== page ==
Jim and Ann s/v Insatiable II , has escaped Southport Qld... our favourite place (NOT!). Now wandering about Moreton Bay for a while.
Jim Cate is online now   Reply With Quote
Old 17-01-2018, 18:04   #10
Registered User
 
Simi 60's Avatar

Join Date: Jun 2016
Location: Australia
Boat: Milkraft 60 ex trawler
Posts: 894
Re: Anchoring and Windlass Abuse

I would have thought if you were using it beyond its rated capability the clutch would slip (we never crank it down super tight) or the breaker would pop.

Even on our boat weighing in at 70tonne we pulse her up under windlass using catenary.
To use the engine, just putting it in gear has us surge forward faster than the windlass can retrieve, then wind or current grabs us and we veer off and end up putting more load on gear than if we just pulsed her up.
Simi 60 is offline   Reply With Quote
Old 17-01-2018, 20:05   #11
Registered User

Join Date: Dec 2012
Posts: 156
Re: Anchoring and Windlass Abuse

I have never tried it but my windlass has both a warp drum and a chain gypsy. Every once in a while I contemplate using the drum to use a halyard plus a safety to haul someone light aloft to check rigging... but like I said I have never done it and doubt I would. But with a huge aluminum backing plate on my windlass I don't see how that is any less dangerous than a cockpit winch.
rbyham is offline   Reply With Quote
Old 17-01-2018, 20:54   #12
Moderator
 
Jim Cate's Avatar

Join Date: May 2008
Location: cruising SW Pacific
Boat: Jon Sayer 1-off 46 ft fract rig sloop strip plank in W Red Cedar
Posts: 12,671
Re: Anchoring and Windlass Abuse

Quote:
Originally Posted by rbyham View Post
I have never tried it but my windlass has both a warp drum and a chain gypsy. Every once in a while I contemplate using the drum to use a halyard plus a safety to haul someone light aloft to check rigging... but like I said I have never done it and doubt I would. But with a huge aluminum backing plate on my windlass I don't see how that is any less dangerous than a cockpit winch.
Another supposedly verboten practice that we did for years. It is necessary to carefully set up the lead to the drum to avoid over rides, and to run the halyard through a clutch, and to PAY ATTENTION whilst hoisting. We use two way headsets for communication, so that the hoistee (me) can tell the hoister (Ann) when to stop or slow down, etc. Made light work of mast ascension. We now use a halyard winch and our Milwaukee "winch handle" instead. Less setup time, probably fewer failure modes, but I'd go back to the windlass if Millie should go on strike. Arriving at the masthead without fatigue is a good thing!

Jim
__________________
Jim and Ann s/v Insatiable II , has escaped Southport Qld... our favourite place (NOT!). Now wandering about Moreton Bay for a while.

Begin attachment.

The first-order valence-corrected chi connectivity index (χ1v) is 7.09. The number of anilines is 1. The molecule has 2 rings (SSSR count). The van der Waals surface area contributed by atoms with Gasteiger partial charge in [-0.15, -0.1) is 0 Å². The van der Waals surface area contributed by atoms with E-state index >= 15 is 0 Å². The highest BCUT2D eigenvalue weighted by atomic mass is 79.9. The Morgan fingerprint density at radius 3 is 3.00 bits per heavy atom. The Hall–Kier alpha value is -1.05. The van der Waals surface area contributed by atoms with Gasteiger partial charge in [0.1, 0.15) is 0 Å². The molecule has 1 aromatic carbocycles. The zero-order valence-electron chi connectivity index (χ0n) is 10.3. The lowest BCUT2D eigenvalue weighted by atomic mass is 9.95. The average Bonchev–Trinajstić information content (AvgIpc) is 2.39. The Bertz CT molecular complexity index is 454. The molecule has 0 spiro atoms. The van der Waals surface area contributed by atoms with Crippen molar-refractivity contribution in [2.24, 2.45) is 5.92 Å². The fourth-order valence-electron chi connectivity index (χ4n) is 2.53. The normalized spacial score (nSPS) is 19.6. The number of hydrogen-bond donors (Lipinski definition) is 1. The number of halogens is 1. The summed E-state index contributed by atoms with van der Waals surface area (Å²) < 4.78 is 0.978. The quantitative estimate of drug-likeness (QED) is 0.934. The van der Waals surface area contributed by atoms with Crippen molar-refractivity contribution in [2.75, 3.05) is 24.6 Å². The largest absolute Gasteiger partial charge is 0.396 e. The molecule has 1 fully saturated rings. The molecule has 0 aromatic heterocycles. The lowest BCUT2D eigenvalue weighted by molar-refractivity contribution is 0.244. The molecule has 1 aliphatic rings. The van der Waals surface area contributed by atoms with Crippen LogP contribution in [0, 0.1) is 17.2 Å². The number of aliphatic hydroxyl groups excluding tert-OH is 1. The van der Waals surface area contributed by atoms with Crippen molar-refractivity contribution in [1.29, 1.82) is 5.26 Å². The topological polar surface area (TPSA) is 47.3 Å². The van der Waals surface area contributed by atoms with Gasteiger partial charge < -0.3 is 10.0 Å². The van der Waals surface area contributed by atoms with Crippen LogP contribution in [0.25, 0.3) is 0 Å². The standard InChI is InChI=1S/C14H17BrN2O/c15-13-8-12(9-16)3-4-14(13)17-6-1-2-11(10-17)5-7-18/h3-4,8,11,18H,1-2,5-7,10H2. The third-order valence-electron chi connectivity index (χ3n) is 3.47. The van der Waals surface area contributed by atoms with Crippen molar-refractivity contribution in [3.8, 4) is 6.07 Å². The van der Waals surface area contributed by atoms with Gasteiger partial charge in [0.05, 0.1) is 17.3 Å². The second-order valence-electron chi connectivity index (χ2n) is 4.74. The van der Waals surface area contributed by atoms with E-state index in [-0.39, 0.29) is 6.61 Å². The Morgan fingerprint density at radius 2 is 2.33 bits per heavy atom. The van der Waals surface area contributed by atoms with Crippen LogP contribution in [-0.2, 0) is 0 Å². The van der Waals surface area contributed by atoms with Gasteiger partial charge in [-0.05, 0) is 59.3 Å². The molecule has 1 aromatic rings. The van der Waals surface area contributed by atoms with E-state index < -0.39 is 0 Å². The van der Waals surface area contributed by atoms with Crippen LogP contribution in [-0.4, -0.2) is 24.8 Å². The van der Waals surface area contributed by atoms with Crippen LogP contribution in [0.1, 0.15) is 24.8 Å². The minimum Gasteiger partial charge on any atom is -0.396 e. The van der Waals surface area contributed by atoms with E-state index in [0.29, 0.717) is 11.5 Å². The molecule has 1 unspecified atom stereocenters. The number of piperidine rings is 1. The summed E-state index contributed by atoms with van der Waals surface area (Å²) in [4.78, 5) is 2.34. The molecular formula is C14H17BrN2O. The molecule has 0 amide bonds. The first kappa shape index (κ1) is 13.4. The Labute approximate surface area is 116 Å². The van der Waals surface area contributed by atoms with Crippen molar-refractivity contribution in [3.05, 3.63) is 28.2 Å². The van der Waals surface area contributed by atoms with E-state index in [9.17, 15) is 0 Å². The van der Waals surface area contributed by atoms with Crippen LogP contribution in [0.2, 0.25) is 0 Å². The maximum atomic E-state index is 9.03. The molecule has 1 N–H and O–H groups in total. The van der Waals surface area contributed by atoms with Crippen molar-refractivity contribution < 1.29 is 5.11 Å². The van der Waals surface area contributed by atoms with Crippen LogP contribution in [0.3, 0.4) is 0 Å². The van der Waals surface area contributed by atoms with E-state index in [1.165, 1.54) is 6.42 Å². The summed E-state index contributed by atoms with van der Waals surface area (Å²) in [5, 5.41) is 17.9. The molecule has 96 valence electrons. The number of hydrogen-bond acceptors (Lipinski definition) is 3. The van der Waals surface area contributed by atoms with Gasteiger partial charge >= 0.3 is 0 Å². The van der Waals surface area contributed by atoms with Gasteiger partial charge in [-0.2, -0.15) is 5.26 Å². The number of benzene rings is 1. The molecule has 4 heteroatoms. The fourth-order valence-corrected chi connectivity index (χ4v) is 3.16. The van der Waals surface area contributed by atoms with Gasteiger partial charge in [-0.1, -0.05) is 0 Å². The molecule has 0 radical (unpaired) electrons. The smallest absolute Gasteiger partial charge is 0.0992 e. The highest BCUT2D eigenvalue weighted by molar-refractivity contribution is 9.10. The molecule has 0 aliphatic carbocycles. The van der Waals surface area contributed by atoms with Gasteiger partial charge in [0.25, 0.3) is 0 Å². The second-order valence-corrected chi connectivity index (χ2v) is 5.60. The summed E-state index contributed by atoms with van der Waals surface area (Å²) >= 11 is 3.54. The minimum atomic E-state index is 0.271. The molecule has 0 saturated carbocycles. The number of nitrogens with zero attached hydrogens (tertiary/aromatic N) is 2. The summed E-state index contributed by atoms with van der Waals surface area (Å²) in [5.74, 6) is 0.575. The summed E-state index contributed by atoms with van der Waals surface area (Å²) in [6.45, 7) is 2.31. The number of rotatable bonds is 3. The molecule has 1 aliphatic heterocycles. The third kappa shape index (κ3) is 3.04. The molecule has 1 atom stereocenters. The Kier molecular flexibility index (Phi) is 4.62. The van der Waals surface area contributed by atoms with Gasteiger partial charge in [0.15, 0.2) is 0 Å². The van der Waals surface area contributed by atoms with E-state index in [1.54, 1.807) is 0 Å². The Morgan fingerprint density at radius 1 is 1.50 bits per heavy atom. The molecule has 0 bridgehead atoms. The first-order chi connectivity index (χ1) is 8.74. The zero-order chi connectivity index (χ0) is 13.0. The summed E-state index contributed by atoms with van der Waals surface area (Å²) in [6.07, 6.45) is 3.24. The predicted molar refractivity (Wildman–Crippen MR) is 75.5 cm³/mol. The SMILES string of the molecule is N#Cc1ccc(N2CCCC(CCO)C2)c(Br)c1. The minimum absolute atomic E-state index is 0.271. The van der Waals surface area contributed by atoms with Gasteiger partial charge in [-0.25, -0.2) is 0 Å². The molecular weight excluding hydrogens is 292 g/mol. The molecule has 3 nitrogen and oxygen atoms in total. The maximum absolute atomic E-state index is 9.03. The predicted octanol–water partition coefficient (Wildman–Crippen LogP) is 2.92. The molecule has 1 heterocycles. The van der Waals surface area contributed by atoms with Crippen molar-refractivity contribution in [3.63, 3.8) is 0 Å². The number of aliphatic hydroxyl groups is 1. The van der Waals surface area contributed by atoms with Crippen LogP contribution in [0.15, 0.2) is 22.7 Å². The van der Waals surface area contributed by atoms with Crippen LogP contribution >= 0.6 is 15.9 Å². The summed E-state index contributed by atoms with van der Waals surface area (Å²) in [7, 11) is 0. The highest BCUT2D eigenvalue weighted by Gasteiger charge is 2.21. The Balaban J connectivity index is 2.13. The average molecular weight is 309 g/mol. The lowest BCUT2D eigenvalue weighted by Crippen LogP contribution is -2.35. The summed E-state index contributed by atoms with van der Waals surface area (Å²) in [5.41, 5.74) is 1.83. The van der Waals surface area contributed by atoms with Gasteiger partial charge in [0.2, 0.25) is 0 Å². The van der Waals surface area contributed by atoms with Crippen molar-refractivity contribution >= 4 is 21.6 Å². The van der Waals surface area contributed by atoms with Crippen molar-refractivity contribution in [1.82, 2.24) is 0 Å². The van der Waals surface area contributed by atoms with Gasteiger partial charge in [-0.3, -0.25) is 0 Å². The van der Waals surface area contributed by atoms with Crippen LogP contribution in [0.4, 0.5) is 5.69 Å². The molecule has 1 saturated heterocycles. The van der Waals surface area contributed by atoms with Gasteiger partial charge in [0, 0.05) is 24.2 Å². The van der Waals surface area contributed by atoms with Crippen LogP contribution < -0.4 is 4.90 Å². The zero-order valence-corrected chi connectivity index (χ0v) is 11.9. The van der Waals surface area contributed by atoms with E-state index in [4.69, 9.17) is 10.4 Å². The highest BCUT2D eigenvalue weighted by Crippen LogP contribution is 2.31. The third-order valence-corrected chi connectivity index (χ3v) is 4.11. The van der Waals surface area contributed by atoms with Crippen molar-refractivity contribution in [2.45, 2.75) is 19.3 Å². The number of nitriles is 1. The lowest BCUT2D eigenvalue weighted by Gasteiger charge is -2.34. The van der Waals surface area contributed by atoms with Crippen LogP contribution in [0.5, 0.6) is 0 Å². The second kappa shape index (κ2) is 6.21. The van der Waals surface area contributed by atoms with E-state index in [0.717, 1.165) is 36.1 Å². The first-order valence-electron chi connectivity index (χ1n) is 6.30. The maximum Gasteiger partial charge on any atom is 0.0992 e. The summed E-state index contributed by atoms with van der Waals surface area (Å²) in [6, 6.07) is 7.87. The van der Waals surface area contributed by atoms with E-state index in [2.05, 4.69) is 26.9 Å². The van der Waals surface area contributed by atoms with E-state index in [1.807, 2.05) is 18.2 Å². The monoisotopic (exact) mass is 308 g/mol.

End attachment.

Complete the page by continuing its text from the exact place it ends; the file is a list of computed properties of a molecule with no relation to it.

Jim Cate is online now   Reply With Quote
Old 17-01-2018, 23:10   #13
Registered User
 
Simi 60's Avatar

Join Date: Jun 2016
Location: Australia
Boat: Milkraft 60 ex trawler
Posts: 894
Re: Anchoring and Windlass Abuse

Without wanting to start a war I am thinking the op has a borderline or dare I say undersized windlasss.
Many many many manufacturets/owners seem to get one that fits boat/budget and do the same with anchor and chain. Aesthetically pleasing and on budget and only needing to lift weight of chain and anchor.

Others take a more belt and braces approach realizing that ground tackle and retrieval of is possibly one of the most important part of a full time cruisers gear.
They'll modify rollers to suit anchor if need be and put up with less than attractive lumps of metal adorning their bow and deck as long they work and work well again and again and again.

I have never heard someone complain about too much windlass/anchor or complain about the good night sleep they continually enjoy.
Simi 60 is offline   Reply With Quote
Old 18-01-2018, 13:31   #14
Registered User

Join Date: Feb 2015
Location: Oakland CA
Boat: Morgan 46 ketch
Posts: 461
Re: Anchoring and Windlass Abuse

Quote:
Originally Posted by a64pilot View Post
You can hear a windlass when itís working hard, moving my boat up to the anchor taking out slack is nothing compared to lifting the 40 Kg Rocna with it full of clay type of mud, the windlass is straining then, but what do you do, it has to come up. Iím not talking about breaking it out, just lifting it straight up through the water column.
Absolutely correct. Moving the boat slowly up to the anchor, singlehanded, you use the electric windlass of course paying attention to how it sounds and feels to avoid overloading or underloading. If its a deep anchor set, let the windlass rest occasionally.